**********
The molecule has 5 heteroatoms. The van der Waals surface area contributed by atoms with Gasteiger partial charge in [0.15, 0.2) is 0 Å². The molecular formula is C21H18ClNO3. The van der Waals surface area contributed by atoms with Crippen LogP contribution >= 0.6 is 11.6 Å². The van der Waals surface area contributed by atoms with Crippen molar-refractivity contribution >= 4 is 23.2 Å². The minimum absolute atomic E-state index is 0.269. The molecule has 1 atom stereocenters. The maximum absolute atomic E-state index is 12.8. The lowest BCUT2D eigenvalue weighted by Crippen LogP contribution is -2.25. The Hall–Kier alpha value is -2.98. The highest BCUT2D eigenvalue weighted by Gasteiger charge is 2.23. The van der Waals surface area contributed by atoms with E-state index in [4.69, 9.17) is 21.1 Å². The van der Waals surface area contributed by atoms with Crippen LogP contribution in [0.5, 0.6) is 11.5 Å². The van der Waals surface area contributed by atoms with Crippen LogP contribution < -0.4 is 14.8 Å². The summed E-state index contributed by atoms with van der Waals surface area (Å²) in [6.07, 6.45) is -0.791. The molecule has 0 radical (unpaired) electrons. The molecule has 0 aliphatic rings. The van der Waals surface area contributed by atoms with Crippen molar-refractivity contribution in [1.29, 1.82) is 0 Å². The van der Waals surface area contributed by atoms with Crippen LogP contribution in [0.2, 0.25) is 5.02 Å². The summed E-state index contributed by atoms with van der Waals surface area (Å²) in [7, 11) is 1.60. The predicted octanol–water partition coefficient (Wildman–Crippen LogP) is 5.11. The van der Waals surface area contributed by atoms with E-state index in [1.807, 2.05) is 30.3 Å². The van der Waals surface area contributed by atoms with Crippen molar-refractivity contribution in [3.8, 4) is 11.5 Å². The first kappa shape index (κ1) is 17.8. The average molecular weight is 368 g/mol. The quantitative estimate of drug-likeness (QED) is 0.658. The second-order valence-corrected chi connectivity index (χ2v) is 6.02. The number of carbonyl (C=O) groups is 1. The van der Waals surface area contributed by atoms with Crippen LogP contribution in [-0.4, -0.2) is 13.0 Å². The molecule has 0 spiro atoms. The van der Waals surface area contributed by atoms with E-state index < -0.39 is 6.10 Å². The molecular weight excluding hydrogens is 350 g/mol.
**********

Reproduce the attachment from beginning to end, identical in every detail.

The molecule has 5 heteroatoms. The van der Waals surface area contributed by atoms with Gasteiger partial charge in [0.15, 0.2) is 0 Å². The molecular formula is C21H18ClNO3. The van der Waals surface area contributed by atoms with Crippen LogP contribution >= 0.6 is 11.6 Å². The van der Waals surface area contributed by atoms with Crippen molar-refractivity contribution >= 4 is 23.2 Å². The minimum absolute atomic E-state index is 0.269. The molecule has 1 atom stereocenters. The maximum absolute atomic E-state index is 12.8. The lowest BCUT2D eigenvalue weighted by Crippen LogP contribution is -2.25. The Hall–Kier alpha value is -2.98. The highest BCUT2D eigenvalue weighted by Gasteiger charge is 2.23. The van der Waals surface area contributed by atoms with E-state index in [4.69, 9.17) is 21.1 Å². The van der Waals surface area contributed by atoms with Crippen LogP contribution in [0.5, 0.6) is 11.5 Å². The van der Waals surface area contributed by atoms with Crippen LogP contribution < -0.4 is 14.8 Å². The summed E-state index contributed by atoms with van der Waals surface area (Å²) in [6.07, 6.45) is -0.791. The molecule has 0 radical (unpaired) electrons. The molecule has 0 aliphatic rings. The van der Waals surface area contributed by atoms with Crippen molar-refractivity contribution in [1.29, 1.82) is 0 Å². The van der Waals surface area contributed by atoms with Crippen LogP contribution in [0.2, 0.25) is 5.02 Å². The summed E-state index contributed by atoms with van der Waals surface area (Å²) in [7, 11) is 1.60. The predicted octanol–water partition coefficient (Wildman–Crippen LogP) is 5.11. The van der Waals surface area contributed by atoms with E-state index in [1.807, 2.05) is 30.3 Å². The van der Waals surface area contributed by atoms with Crippen molar-refractivity contribution in [3.8, 4) is 11.5 Å². The first kappa shape index (κ1) is 17.8. The average molecular weight is 368 g/mol. The quantitative estimate of drug-likeness (QED) is 0.658. The second-order valence-corrected chi connectivity index (χ2v) is 6.02. The number of carbonyl (C=O) groups is 1. The van der Waals surface area contributed by atoms with Crippen LogP contribution in [-0.4, -0.2) is 13.0 Å². The molecule has 0 spiro atoms. The van der Waals surface area contributed by atoms with E-state index < -0.39 is 6.10 Å². The molecular weight excluding hydrogens is 350 g/mol.